Education, family history, social networks, material possessions, learned philosophies, learned habits and/or skills, all appropriated and adopted through the physical body with the physical senses. There is observed sense of "individualization" based on a person's ongoing establishment of personality(ies). The sense of the "individual" stems from the premise - and apparent observation - of a mechanical universe. Most commonly we find ourselves working to define our character, our place, and our role in the world, refining or modifying aspects of the personality and physique to suit our perceived image of our ideal self.
This mode of individualization is hollow at its core, devoid of life and resulting in a mere sum of influences adapted and adopted from the perspective of all other received influences. This topic comes up amongst artists - is there any truly original art? Music? The colors we use are based on colors we observe in nature. The shapes we draw are shapes based on forms we see in the world. Similar analogies apply to music. How can we truly claim originality, individuality, when all we are working with is an amalgam of influences?
The claim of "individuality" derived from such methods of influence can only be seen as a confluence of forces, no room for free will or a true individuality. This claim of individuality is a direct result of placing identity in our thoughts, feelings, and actions, which is only the surface of what it means to exist. Said model is a natural conclusion if we are to be taken as machines, analogous to a vehicle. We can add parts, change parts out, remove parts, change the paint to suit our fancy. Before the vehicle was built it existed as various pieces to be assembled based on blueprints drawn up by a team of engineers. And they borrowed and modified, perhaps even refined, the principles of prior engineers. The result is a machine that does exactly what it was built to do: function mechanically.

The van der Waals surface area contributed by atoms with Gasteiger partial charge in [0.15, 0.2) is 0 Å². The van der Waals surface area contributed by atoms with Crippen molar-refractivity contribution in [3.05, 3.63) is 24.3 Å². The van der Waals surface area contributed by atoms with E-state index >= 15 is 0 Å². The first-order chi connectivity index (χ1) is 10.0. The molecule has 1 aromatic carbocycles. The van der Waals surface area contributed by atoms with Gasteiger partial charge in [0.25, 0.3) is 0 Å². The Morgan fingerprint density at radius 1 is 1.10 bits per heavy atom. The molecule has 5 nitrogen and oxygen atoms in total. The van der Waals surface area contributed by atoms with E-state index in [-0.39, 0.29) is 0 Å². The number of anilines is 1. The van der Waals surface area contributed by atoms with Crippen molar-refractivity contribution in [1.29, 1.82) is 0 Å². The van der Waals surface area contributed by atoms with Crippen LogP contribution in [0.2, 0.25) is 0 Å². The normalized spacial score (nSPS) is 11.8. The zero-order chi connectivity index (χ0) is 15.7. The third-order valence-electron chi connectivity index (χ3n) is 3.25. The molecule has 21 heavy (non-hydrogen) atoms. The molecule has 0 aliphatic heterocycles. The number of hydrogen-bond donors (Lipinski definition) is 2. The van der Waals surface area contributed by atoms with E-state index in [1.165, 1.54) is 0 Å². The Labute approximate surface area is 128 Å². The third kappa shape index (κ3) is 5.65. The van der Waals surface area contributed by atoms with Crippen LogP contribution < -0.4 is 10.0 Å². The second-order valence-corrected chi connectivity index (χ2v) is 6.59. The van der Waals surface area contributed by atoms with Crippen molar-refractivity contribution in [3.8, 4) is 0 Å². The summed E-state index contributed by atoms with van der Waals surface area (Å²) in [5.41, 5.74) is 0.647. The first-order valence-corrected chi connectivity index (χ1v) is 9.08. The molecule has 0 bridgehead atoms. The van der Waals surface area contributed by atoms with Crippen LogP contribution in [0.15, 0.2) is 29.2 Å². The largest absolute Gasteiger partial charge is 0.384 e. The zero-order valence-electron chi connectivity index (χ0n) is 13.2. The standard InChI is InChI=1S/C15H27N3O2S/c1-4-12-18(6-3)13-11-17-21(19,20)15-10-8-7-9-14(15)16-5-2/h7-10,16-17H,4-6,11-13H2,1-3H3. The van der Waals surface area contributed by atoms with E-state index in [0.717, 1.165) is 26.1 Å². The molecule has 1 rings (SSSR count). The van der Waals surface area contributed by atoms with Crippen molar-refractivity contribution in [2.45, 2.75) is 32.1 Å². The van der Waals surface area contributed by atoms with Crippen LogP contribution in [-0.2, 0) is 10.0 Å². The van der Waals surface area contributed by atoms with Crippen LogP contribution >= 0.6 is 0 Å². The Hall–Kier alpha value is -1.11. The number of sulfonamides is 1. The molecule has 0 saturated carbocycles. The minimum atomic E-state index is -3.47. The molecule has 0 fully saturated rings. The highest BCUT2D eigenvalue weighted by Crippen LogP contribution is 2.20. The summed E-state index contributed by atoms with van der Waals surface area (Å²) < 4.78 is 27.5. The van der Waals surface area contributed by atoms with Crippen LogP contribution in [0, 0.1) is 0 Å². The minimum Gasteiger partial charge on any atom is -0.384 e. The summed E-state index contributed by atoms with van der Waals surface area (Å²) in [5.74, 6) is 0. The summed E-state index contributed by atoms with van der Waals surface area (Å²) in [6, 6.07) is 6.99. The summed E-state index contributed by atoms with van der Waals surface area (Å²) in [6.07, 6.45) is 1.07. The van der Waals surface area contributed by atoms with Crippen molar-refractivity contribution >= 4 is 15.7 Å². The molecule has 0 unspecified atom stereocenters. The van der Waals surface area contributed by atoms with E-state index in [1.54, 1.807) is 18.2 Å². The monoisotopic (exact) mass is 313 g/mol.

The fallacy of this model becomes apparent if we take moment to reflect, as we can see that we can stop thinking, and still be - we can stop feeling, and still be - and also stop "acting" and still be. There is a consciousness behind all of this that ties the experiences together, that remains an observer to all the changes of the body as it grows, all the changes of thoughts (and there are many!) from minute to minute, all of the emotions that rise and fall like the tides of the ocean. The model breaks down completely with respect to the mechanical vehicle - there is not an individualized consciousness through the process of construction through to operation of a vehicle, despite modifications or embellishments.
Truly individuality can only be developed in an abstract sense - abstract in relation to mechanicity. We can clearly see that two people can obtain a near identical education, train for sports in a nearly identical fashion, etc, and yet still have great variation in their vision of existence. Granted many factors are at play - genetic inheritance, familial and social inheritance, etc, a variation that plays out over the millions of years we have been reproducing ourselves. However the true cultivation of a personality cannot result from any amount of addition or modification to the personality, given the factor of consciousness.
A true cultivation of individuality can only result of a much deeper reflection - a break from mechanical adoption and adaptation. We must peer inside, behind our thoughts, feelings and action. Find the mechanical forces that bind us to repeat, like parrots, what we have mechanically absorbed through routine mental, physical, and emotional programming. No amount of academics can change a person's reaction to anger, lust, tragedy. Only when we can understand, in a deep and intuitive sense, the fundamental workings of the persons we find ourselves occupying, can we truly begin to individualize them.